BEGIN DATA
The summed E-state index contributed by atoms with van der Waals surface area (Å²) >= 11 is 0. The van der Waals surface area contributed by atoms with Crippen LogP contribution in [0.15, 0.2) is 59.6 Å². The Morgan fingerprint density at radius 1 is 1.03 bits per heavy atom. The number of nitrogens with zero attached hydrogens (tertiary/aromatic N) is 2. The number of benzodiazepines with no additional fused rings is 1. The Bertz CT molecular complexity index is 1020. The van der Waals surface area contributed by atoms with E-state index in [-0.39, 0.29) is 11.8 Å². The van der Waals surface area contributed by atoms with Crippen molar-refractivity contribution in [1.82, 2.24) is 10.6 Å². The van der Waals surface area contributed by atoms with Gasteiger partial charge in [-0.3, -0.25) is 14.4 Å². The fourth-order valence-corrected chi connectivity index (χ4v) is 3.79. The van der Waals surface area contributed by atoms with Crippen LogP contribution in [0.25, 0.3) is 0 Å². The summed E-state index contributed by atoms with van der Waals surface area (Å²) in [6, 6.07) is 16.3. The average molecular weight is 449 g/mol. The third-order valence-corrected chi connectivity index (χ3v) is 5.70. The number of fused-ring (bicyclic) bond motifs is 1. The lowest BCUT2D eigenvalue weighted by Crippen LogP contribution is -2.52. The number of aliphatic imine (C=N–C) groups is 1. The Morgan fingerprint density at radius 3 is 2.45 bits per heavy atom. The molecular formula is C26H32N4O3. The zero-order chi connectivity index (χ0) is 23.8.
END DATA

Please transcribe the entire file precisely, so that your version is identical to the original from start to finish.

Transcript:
The summed E-state index contributed by atoms with van der Waals surface area (Å²) >= 11 is 0. The van der Waals surface area contributed by atoms with Crippen LogP contribution in [0.15, 0.2) is 59.6 Å². The Morgan fingerprint density at radius 1 is 1.03 bits per heavy atom. The number of nitrogens with zero attached hydrogens (tertiary/aromatic N) is 2. The number of benzodiazepines with no additional fused rings is 1. The Bertz CT molecular complexity index is 1020. The van der Waals surface area contributed by atoms with E-state index in [-0.39, 0.29) is 11.8 Å². The van der Waals surface area contributed by atoms with Crippen molar-refractivity contribution in [1.82, 2.24) is 10.6 Å². The van der Waals surface area contributed by atoms with Gasteiger partial charge in [-0.3, -0.25) is 14.4 Å². The fourth-order valence-corrected chi connectivity index (χ4v) is 3.79. The van der Waals surface area contributed by atoms with Crippen LogP contribution in [0.25, 0.3) is 0 Å². The summed E-state index contributed by atoms with van der Waals surface area (Å²) in [6, 6.07) is 16.3. The average molecular weight is 449 g/mol. The third-order valence-corrected chi connectivity index (χ3v) is 5.70. The number of fused-ring (bicyclic) bond motifs is 1. The lowest BCUT2D eigenvalue weighted by Crippen LogP contribution is -2.52. The number of aliphatic imine (C=N–C) groups is 1. The Morgan fingerprint density at radius 3 is 2.45 bits per heavy atom. The molecular formula is C26H32N4O3. The zero-order chi connectivity index (χ0) is 23.8.